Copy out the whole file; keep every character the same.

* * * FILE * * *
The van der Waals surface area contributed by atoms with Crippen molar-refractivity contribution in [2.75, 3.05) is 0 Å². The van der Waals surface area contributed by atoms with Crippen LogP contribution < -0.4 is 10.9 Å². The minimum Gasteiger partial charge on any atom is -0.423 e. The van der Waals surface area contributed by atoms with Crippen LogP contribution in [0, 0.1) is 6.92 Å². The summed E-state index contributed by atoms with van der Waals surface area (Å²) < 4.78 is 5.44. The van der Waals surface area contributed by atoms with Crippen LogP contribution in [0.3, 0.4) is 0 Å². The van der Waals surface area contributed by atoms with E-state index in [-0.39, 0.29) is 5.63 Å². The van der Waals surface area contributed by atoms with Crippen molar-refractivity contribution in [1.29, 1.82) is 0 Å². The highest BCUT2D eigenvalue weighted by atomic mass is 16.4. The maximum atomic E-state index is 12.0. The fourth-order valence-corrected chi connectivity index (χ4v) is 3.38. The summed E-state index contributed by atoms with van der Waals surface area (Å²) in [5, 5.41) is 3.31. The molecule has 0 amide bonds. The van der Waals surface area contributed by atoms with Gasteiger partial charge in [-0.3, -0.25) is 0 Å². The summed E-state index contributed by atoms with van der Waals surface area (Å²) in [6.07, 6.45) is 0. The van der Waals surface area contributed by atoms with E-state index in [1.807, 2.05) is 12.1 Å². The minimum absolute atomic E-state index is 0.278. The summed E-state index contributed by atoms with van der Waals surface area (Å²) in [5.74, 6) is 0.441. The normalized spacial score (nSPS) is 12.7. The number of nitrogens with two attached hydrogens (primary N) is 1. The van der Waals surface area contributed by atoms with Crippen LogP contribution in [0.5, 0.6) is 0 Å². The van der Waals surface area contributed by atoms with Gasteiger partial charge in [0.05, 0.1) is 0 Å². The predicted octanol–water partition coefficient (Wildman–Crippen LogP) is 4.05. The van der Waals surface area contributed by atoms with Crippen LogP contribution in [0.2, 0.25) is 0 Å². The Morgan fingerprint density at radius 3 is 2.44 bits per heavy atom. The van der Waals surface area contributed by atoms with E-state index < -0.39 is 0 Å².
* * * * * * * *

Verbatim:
The van der Waals surface area contributed by atoms with Crippen molar-refractivity contribution in [2.75, 3.05) is 0 Å². The van der Waals surface area contributed by atoms with Crippen LogP contribution < -0.4 is 10.9 Å². The minimum Gasteiger partial charge on any atom is -0.423 e. The van der Waals surface area contributed by atoms with Crippen LogP contribution in [0, 0.1) is 6.92 Å². The summed E-state index contributed by atoms with van der Waals surface area (Å²) < 4.78 is 5.44. The van der Waals surface area contributed by atoms with Crippen LogP contribution in [0.3, 0.4) is 0 Å². The van der Waals surface area contributed by atoms with E-state index in [-0.39, 0.29) is 5.63 Å². The van der Waals surface area contributed by atoms with Crippen molar-refractivity contribution in [1.29, 1.82) is 0 Å². The highest BCUT2D eigenvalue weighted by atomic mass is 16.4. The maximum atomic E-state index is 12.0. The fourth-order valence-corrected chi connectivity index (χ4v) is 3.38. The summed E-state index contributed by atoms with van der Waals surface area (Å²) in [5, 5.41) is 3.31. The molecule has 0 amide bonds. The van der Waals surface area contributed by atoms with Gasteiger partial charge in [-0.3, -0.25) is 0 Å². The summed E-state index contributed by atoms with van der Waals surface area (Å²) in [6.07, 6.45) is 0. The van der Waals surface area contributed by atoms with E-state index in [1.807, 2.05) is 12.1 Å². The minimum absolute atomic E-state index is 0.278. The summed E-state index contributed by atoms with van der Waals surface area (Å²) in [5.74, 6) is 0.441. The normalized spacial score (nSPS) is 12.7. The number of nitrogens with two attached hydrogens (primary N) is 1. The van der Waals surface area contributed by atoms with Crippen LogP contribution in [0.5, 0.6) is 0 Å². The van der Waals surface area contributed by atoms with Gasteiger partial charge in [0.05, 0.1) is 0 Å². The predicted octanol–water partition coefficient (Wildman–Crippen LogP) is 4.05. The van der Waals surface area contributed by atoms with Crippen LogP contribution in [0.2, 0.25) is 0 Å². The Morgan fingerprint density at radius 3 is 2.44 bits per heavy atom. The van der Waals surface area contributed by atoms with E-state index < -0.39 is 0 Å².